An agriculture-related exchange traded fund, Market Vectors Agribusiness (NYSEArca: MOO), has gained traction as the current weather in South America has damaged soybean and corn crops.
Longer-term, the ETF has been caught in a downtrend but recently broke above its 200-day moving average. Market Vectors Agribusiness was a top ETF seller in 2011, gathering net inflows of about $3.7 billion for the year, according to ETF Industry Association data.
The largest holding in MOO, Monsanto (NYSE: MON), exceeded analysts expectations in the most recent quarter.
“As food prices surge around the world it should create renewed interest in agriculture and suppliers to agriculture. Increased food prices and larger margins will allow producers to reinvest into more efficient equipment, benefiting suppliers. Additionally, the shift to biofuels is increasing demand for agricultural equipment and chemicals,” according to The Motley Fool.
Apart from crop production, farming suppliers are one of the world’s fastest-growing industries. As populations grow and emerging markets grow richer, farmers will have to maximize crop yields and use proper fertilizers to maintain growth condition, reports David gillie for ETF Digest, on The Street.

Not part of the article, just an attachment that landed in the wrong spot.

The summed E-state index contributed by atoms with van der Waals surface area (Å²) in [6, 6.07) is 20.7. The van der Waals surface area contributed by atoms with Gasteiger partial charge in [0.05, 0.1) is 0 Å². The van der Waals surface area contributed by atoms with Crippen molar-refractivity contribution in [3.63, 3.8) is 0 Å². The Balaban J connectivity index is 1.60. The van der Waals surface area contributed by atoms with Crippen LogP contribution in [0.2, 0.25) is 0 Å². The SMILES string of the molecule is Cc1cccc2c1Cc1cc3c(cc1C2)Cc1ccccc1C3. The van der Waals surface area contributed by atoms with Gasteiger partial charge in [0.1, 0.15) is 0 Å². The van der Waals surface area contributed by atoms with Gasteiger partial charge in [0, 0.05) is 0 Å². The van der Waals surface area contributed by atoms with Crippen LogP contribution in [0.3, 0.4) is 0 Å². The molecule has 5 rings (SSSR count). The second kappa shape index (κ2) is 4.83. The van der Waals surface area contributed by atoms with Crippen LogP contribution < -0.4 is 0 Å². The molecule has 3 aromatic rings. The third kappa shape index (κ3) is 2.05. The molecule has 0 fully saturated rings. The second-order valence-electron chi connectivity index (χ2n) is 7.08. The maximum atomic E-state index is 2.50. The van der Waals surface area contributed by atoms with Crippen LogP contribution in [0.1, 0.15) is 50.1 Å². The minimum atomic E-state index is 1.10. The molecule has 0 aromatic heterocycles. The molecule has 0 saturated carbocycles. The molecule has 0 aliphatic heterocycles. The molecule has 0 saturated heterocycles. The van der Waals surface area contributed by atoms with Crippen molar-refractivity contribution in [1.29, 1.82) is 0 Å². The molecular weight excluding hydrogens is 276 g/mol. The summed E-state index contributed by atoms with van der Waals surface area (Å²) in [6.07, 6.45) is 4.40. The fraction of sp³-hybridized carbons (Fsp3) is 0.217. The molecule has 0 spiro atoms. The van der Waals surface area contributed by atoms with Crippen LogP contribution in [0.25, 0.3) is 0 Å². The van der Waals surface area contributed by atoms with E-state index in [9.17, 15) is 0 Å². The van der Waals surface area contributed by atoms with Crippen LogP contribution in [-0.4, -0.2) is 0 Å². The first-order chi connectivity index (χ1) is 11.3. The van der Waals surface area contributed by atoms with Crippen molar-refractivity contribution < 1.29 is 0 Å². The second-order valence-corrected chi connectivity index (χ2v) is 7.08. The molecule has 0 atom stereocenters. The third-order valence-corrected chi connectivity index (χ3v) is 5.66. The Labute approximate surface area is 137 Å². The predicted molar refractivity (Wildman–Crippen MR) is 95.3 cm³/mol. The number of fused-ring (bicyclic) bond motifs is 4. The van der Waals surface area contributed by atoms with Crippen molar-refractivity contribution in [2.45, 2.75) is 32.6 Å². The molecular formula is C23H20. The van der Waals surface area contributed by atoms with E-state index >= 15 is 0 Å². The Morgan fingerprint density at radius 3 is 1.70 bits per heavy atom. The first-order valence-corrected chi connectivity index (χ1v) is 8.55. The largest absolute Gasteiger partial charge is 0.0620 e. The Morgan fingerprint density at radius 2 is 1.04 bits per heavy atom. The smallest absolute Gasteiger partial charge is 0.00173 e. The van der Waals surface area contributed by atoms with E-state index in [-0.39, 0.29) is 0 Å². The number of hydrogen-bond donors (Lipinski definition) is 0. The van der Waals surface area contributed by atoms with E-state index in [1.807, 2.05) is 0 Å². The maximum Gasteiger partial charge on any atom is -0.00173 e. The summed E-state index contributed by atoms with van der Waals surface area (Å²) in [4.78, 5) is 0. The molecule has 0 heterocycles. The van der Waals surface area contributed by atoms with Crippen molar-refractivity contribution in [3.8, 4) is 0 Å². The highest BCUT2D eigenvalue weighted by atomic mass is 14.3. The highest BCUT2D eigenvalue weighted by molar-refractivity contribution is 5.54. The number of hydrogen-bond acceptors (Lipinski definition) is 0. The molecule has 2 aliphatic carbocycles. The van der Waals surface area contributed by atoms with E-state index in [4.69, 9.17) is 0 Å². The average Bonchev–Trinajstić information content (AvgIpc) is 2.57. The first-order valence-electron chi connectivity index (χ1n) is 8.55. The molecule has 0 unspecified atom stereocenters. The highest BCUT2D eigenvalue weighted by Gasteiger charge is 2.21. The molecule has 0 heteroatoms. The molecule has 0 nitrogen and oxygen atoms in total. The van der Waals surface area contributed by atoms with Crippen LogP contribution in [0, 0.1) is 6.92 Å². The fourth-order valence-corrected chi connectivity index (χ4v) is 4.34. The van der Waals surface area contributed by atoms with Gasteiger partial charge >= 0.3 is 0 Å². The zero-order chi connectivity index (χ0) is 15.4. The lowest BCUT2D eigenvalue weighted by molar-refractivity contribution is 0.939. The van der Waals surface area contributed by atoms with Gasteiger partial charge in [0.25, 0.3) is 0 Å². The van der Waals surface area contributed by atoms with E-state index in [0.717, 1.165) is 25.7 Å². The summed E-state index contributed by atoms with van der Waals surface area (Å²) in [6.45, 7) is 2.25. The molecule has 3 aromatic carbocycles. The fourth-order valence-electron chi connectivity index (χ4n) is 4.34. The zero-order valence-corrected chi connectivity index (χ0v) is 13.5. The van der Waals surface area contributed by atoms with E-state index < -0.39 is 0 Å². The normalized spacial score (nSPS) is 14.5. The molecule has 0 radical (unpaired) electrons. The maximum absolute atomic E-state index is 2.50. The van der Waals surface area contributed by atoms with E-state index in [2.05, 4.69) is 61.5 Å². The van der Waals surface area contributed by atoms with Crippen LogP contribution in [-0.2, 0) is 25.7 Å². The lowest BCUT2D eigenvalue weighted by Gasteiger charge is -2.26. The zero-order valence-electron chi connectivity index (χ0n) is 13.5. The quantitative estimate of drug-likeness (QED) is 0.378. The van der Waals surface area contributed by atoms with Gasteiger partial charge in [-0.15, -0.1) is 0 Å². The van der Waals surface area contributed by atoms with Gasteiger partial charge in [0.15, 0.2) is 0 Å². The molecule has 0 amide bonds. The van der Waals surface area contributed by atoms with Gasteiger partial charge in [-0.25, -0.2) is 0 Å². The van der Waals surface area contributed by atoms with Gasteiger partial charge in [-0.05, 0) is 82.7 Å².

Dry weather continues to plague South America. Many soybean and corn crops have been ruined, creating a supply shortage. Corn, coffee, soybeans and sugar may also be affected. [Investors Shovel Cash into Agribusiness ETF]
“Hot, dry weather has already been hitting key growth regions in both Brazil and Argentina,” Ticonderoga Securities analysts said, reported by Barron’s. “This is important because the corn crop is approaching the summer pollination stage.” [Agriculture ETFs Can Help Grow a Portfolio]
Monsanto (NYSE: MON) reported fourth quarter earnings that exceeded forecasts. Revenues have grown for the company due to genetically modified corn seeds that have filled demand in both Argentina and Brazil, reports Stock Croc on Seeking Alpha.
Market Vectors Agribusiness
Tisha Guerrero contributed to this article.
The opinions and forecasts expressed herein are solely those of Tom Lydon, and may not actually come to pass. Information on this site should not be used or construed as an offer to sell, a solicitation of an offer to buy, or a recommendation for any product.